EDINBURG – Spurred by a 34 percent increase in total giving, The University of Texas System today (Feb. 7) reported its best fund-raising year ever in Fiscal Year 2007. The announcement came during a regular meeting of the System’s Board of Regents.
Across all 15 campuses and its administrative offices, the UT System posted $760,947,868 in gifts for the year, third-highest in the nation among higher education institutions, according to the Council for Aid to Education.
Three UT System institutions – UT Austin (26th), UT Southwestern Medical Center at Dallas (38th) and UT M. D. Anderson Cancer Center at Houston (45th) – ranked among the nation’s top 50 institutions in gifts received. The institutions collectively accounted for 70 percent of total gifts received by the UT System in the fiscal year.
“Private gifts are now as essential to an institution’s effectiveness and quality as are funds received from appropriations, federal grants, tuition and fees and other income sources,” said Randa S. Safady, vice chancellor for external relations and the UT System’s chief development officer. “We are grateful to the hundreds of thousands of benefactors who continue to demonstrate confidence in UT institutions and their teaching, research and service missions.”
Among the largest was a pair of $50 million gifts – one to UT Southwestern Medical Center and the other to UT M. D. Anderson Cancer Center – given by the T. Boone Pickens Foundation. A gift of $25 million was given to the UT Health Science Center at San Antonio by the Greehey Family Foundation.
The overwhelming majority of private gifts are dedicated for specific purposes and cannot be used for any purposes other than what was intended by donors. Typically, most gifts fund academic programs, research, buildings, professorships and scholarships.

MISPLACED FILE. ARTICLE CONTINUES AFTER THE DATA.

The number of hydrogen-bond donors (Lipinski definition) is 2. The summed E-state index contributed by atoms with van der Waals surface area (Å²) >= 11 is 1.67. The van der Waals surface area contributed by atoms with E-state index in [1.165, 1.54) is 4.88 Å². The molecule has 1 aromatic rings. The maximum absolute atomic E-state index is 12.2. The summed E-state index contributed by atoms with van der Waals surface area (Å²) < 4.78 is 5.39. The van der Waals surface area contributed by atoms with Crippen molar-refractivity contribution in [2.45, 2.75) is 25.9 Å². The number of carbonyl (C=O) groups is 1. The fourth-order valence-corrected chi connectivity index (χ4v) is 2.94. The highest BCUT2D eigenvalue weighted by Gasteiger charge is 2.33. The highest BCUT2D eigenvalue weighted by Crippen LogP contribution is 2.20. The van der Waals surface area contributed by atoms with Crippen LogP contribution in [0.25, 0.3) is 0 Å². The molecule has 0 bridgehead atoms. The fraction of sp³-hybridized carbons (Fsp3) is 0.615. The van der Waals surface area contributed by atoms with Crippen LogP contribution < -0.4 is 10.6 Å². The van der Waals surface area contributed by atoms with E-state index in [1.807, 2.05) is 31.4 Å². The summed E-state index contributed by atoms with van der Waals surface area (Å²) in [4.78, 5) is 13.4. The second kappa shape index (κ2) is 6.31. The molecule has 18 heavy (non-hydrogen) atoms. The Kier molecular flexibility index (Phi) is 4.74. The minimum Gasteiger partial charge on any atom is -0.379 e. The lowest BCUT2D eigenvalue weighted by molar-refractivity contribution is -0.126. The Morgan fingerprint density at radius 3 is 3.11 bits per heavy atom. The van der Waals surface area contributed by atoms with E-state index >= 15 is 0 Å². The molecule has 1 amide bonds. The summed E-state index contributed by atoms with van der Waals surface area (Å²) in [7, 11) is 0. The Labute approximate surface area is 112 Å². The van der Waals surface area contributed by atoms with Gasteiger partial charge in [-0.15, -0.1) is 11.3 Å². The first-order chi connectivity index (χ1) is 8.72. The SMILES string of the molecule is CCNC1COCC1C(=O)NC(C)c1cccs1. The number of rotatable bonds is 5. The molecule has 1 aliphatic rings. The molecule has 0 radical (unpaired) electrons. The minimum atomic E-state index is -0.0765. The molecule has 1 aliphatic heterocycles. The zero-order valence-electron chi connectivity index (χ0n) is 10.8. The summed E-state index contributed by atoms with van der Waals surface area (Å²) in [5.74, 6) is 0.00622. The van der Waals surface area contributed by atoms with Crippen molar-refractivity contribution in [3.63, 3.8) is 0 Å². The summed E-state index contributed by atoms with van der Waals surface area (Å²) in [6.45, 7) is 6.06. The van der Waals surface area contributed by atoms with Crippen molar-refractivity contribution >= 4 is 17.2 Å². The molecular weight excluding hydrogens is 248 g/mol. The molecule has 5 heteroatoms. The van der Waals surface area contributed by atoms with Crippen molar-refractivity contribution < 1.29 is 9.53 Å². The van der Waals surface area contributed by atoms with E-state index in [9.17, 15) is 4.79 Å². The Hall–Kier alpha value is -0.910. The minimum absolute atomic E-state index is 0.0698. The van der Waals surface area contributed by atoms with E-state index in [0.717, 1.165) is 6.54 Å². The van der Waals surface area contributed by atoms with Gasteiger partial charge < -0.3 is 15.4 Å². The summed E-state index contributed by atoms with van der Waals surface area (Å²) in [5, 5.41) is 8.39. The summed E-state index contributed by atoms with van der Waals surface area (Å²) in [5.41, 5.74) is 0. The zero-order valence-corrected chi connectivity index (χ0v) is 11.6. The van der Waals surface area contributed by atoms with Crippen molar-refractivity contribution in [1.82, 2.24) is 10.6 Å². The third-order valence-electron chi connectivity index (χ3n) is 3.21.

“It’s very gratifying to see that there is a growing cadre of individuals who are keenly aware of how transformational these gifts are to advancing the educational and healthcare missions of our institutions,” UT System Chancellor Mark G. Yudof said. “It not only speaks to the generous nature of these individuals but reflects a true concern for the future of our campuses and the students and communities they serve.”
The dramatic increase in gifts came in a year in which alumni participation on a national scale experienced a decline (down to 11.9 percent). However, most UT System institutions – particularly those with strong alumni groups – demonstrated an improvement in the percentage of ex-student giving over the previous year.
Alumni giving is often considered among the most important metrics in evaluating institutional maturity, and foundations sometimes use it as a factor in awarding grants, Safady said.
About The University of Texas System
The UT System is one of the nation’s largest higher education systems, with nine academic campuses and six health institutions. The UT System has an annual operating budget of $10.7 billion (FY 2008) including $2.3 billion in research funded by federal, state, local and private sources. Student enrollment exceeded 190,000 in the 2006 academic year. The UT System confers more than one-third of the state's undergraduate degrees and educates nearly three-fourths of the state's health care professionals annually. With more than 80,000 employees, the UT System is one of the largest employers in the state.